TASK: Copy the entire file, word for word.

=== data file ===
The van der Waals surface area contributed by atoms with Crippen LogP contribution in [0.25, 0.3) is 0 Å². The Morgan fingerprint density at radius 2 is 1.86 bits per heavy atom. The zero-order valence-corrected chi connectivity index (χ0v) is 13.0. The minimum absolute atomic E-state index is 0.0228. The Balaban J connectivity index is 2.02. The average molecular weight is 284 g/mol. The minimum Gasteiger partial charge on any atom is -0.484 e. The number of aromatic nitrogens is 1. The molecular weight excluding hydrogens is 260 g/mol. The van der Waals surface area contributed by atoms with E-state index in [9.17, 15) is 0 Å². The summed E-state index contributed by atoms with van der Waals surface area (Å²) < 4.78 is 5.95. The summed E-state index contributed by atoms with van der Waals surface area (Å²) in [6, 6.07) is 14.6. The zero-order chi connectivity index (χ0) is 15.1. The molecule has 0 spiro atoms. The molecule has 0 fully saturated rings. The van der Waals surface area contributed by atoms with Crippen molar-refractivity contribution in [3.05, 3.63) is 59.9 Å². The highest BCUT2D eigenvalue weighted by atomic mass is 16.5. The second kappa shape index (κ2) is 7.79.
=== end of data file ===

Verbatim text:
The van der Waals surface area contributed by atoms with Crippen LogP contribution in [0.25, 0.3) is 0 Å². The Morgan fingerprint density at radius 2 is 1.86 bits per heavy atom. The zero-order valence-corrected chi connectivity index (χ0v) is 13.0. The minimum absolute atomic E-state index is 0.0228. The Balaban J connectivity index is 2.02. The average molecular weight is 284 g/mol. The minimum Gasteiger partial charge on any atom is -0.484 e. The number of aromatic nitrogens is 1. The molecular weight excluding hydrogens is 260 g/mol. The van der Waals surface area contributed by atoms with E-state index in [9.17, 15) is 0 Å². The summed E-state index contributed by atoms with van der Waals surface area (Å²) < 4.78 is 5.95. The summed E-state index contributed by atoms with van der Waals surface area (Å²) in [6, 6.07) is 14.6. The zero-order chi connectivity index (χ0) is 15.1. The molecule has 0 spiro atoms. The molecule has 0 fully saturated rings. The van der Waals surface area contributed by atoms with Crippen molar-refractivity contribution in [3.05, 3.63) is 59.9 Å². The highest BCUT2D eigenvalue weighted by atomic mass is 16.5. The second kappa shape index (κ2) is 7.79.